Federal Reserve raises interest rates by 0.75%, most since 1994, amid effort to slow inflation  

Savage Premium Subscription


The Federal Reserve on Wednesday raised interest rates by 0.75%, the largest move it has made in a single meeting since 1994. The central bank messaged that further interest rate hikes will come this year, as the Fed leans on higher borrowing costs to dampen demand and work to slow faster-than-expected inflation. “Overall economic activity appears to have picked up after edging down in the first quarter,” the policy-setting Federal Open Market Committee said in a statement, repeating its commitment to “ongoing increases.” The Fed decision lifts short-term borrowing costs to a target range between 1.50% and 1.75%. In economic projections released Wednesday, the median Fed policymaker expects to further raise interest rates to roughly 3.4% by the end of the year. That would suggest another 1.75% in total rate hikes, spread across the remaining four scheduled policy-setting meetings this year. The Fed is now messaging a much steeper path of rate hikes than it had previously forecast in March (when the median member projected a year-end short-term rate closer to 1.9%).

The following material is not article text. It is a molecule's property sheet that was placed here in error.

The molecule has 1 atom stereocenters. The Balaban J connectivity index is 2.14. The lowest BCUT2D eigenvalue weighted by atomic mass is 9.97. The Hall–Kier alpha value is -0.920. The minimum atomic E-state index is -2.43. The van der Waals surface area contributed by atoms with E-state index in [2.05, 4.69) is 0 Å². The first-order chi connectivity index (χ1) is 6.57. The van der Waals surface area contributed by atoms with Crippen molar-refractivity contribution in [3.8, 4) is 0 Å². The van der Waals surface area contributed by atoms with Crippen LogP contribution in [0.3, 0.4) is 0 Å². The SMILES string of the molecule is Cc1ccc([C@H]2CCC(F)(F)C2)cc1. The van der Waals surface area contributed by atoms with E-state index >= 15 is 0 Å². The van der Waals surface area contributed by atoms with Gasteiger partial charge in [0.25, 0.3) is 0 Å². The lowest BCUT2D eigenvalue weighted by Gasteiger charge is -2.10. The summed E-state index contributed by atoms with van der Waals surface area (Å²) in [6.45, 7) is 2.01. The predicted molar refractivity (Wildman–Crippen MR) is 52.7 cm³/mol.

Read more